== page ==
poppet


From The Collaborative International Dictionary of English v.0.48:

Poppit \Pop"pit\, n.
   a small plastic bead with opposed holes and protuberant
   knobs, so shaped that the beads may be fastened to each other
   in chains and detached easily, and can be used to form
   variable-length chains for use as necklaces, bracelets, or
   other ornamental objects. Also called poppet and {poppit
   bead}.
   [PJC]
.

From The Collaborative International Dictionary of English v.0.48:

Poppet \Pop"pet\, n.
   1. See Puppet.
      [1913 Webster]

   2. (Naut.) One of certain upright timbers on the bilge ways,
      used to support a vessel in launching. --Totten.
      [1913 Webster]

   3. (Mach.) An upright support or guide fastened at the bottom
      only.
      [1913 Webster]

   4. same as poppit.
      [PJC]

   Poppet head, Puppet head. See Headstock
      (a) .
          [1913 Webster]
.

From The Collaborative International Dictionary of English v.0.48:

Puppet \Pup"pet\, n. [OE. popet, OF. poupette; akin to F.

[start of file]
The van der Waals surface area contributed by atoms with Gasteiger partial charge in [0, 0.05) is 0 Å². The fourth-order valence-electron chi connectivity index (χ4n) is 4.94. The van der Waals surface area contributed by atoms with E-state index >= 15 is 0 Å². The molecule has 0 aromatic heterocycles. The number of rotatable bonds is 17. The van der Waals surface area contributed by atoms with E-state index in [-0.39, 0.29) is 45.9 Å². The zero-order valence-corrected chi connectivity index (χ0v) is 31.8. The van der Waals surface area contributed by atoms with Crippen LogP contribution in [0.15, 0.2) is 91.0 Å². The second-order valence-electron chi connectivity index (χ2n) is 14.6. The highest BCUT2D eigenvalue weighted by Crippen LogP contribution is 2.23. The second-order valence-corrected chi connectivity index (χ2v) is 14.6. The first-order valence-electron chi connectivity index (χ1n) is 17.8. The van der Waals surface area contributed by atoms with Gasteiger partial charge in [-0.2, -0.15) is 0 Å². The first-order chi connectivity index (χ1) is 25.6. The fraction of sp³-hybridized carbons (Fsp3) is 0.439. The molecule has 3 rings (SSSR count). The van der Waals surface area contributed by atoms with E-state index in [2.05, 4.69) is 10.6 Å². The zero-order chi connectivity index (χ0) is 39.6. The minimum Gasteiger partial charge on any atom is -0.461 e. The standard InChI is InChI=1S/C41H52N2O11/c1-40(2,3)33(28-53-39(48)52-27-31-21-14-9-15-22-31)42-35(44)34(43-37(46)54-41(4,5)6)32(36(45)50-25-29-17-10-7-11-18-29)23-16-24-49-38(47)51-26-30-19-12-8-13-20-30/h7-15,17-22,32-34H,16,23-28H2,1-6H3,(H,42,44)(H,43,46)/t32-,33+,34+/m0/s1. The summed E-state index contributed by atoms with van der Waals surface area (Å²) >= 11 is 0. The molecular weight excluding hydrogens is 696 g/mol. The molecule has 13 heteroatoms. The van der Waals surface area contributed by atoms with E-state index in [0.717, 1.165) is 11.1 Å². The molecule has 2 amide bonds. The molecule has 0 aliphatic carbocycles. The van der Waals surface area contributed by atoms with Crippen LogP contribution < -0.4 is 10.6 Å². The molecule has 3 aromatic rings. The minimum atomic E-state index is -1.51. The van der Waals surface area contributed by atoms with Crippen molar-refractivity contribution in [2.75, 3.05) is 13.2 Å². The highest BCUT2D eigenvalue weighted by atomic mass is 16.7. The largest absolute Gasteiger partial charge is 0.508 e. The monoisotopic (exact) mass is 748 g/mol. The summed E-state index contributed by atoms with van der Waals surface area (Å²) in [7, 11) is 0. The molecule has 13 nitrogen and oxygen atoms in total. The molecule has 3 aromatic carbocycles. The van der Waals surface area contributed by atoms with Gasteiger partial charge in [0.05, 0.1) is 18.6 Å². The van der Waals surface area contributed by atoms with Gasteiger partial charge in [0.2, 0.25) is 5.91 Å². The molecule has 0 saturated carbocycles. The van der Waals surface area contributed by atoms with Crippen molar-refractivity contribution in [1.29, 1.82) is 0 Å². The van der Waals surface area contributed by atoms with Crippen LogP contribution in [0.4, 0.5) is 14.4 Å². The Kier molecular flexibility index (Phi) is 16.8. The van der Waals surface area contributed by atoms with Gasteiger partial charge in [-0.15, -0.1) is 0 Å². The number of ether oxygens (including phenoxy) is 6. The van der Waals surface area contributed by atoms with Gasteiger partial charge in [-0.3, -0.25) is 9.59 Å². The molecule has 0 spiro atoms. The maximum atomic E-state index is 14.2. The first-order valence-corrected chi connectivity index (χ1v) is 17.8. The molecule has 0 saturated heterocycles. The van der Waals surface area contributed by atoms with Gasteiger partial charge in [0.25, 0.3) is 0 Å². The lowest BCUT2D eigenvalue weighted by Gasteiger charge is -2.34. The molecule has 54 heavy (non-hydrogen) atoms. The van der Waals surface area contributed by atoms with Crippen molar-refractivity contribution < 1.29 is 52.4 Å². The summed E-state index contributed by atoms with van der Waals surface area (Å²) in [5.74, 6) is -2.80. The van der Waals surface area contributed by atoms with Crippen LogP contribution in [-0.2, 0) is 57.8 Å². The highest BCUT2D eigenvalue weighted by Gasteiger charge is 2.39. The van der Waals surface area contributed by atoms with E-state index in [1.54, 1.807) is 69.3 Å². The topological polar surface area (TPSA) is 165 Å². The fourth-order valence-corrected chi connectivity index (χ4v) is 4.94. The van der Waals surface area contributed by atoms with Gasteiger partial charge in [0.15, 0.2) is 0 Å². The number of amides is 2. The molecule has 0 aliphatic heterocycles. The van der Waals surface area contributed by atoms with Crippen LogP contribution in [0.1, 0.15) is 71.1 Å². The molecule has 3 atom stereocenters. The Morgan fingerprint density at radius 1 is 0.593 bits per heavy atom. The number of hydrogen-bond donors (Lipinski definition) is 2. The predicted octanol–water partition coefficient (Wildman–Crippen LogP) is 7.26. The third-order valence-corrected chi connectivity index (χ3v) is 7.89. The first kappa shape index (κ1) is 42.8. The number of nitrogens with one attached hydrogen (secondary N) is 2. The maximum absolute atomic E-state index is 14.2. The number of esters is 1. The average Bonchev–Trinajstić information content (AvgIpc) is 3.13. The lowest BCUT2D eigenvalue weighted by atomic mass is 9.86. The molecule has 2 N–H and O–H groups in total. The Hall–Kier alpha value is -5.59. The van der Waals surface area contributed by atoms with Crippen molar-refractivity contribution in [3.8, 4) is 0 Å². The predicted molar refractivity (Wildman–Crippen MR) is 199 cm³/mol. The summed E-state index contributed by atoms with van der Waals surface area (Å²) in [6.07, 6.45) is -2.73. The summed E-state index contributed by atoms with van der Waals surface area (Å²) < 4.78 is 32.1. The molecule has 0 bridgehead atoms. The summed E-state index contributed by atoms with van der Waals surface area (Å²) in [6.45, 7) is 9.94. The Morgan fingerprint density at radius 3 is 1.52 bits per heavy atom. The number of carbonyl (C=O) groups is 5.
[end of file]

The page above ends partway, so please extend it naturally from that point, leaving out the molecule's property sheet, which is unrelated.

poup['e]e a doll, probably from L. puppa, pupa, a girl, doll,
   puppet. Cf. Poupeton, Pupa, Pupil, Puppy.] [Written
   also poppet.]
   1. A small image in the human form; a doll.
      [1913 Webster]

   2. A similar figure moved by the hand or by a wire in a mock
      drama; a marionette; a wooden actor in a play.
      [1913 Webster]

            At the pipes of some carved organ move,
            The gilded puppets dance.             --Pope.
      [1913 Webster]

   3. One controlled in his action by the will of another; a
      tool; -- so used in contempt. --Sir W. Scott.
      [1913 Webster]

   4. (Mach.) The upright support for the bearing of the spindle
      in a lathe.
      [1913 Webster]

   Puppet master. Same as Puppetman.

   Puppet play, a puppet show.

   Puppet player, one who manages the motions of puppets.

   Puppet show, a mock drama performed by puppets moved by
      wires.

   Puppet valve, a valve in the form of a circular disk, which
      covers a hole in its seat, and opens by moving bodily away
      from the seat while remaining parallel with it, -- used in
      steam engines, pumps, safety valves, etc. Its edge is
      often beveled, and fits in a conical recess in the seat
      when the valve is closed. See the valves shown in Illusts.
      of Plunger pump, and Safety valve, under Plunger,
      and Safety.
      [1913 Webster]
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